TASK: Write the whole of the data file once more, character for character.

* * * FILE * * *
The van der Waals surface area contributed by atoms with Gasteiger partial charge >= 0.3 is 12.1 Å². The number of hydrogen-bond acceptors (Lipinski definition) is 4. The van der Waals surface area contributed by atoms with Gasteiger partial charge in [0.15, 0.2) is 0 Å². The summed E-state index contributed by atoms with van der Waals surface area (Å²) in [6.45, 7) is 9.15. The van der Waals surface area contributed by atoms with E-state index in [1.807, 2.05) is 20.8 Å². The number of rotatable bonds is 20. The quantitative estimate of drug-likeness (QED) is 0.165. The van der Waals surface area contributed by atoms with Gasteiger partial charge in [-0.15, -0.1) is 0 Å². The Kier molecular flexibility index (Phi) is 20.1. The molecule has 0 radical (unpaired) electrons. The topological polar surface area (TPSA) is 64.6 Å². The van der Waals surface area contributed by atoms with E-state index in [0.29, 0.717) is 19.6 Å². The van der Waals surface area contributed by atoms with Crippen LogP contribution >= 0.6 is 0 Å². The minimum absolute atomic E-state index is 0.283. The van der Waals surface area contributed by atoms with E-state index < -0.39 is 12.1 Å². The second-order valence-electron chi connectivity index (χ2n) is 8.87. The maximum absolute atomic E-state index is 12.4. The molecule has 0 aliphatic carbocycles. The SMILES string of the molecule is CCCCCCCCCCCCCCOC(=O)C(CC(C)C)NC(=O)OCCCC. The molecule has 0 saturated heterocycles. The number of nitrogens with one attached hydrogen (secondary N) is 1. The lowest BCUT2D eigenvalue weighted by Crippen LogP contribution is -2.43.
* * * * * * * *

The van der Waals surface area contributed by atoms with Gasteiger partial charge >= 0.3 is 12.1 Å². The number of hydrogen-bond acceptors (Lipinski definition) is 4. The van der Waals surface area contributed by atoms with Gasteiger partial charge in [0.15, 0.2) is 0 Å². The summed E-state index contributed by atoms with van der Waals surface area (Å²) in [6.45, 7) is 9.15. The van der Waals surface area contributed by atoms with E-state index in [1.807, 2.05) is 20.8 Å². The number of rotatable bonds is 20. The quantitative estimate of drug-likeness (QED) is 0.165. The van der Waals surface area contributed by atoms with Gasteiger partial charge in [-0.15, -0.1) is 0 Å². The Kier molecular flexibility index (Phi) is 20.1. The molecule has 0 radical (unpaired) electrons. The topological polar surface area (TPSA) is 64.6 Å². The van der Waals surface area contributed by atoms with E-state index in [0.29, 0.717) is 19.6 Å². The van der Waals surface area contributed by atoms with Crippen LogP contribution >= 0.6 is 0 Å². The minimum absolute atomic E-state index is 0.283. The van der Waals surface area contributed by atoms with E-state index < -0.39 is 12.1 Å². The second-order valence-electron chi connectivity index (χ2n) is 8.87. The maximum absolute atomic E-state index is 12.4. The molecule has 0 aliphatic carbocycles. The SMILES string of the molecule is CCCCCCCCCCCCCCOC(=O)C(CC(C)C)NC(=O)OCCCC. The molecule has 0 saturated heterocycles. The number of nitrogens with one attached hydrogen (secondary N) is 1. The lowest BCUT2D eigenvalue weighted by Crippen LogP contribution is -2.43.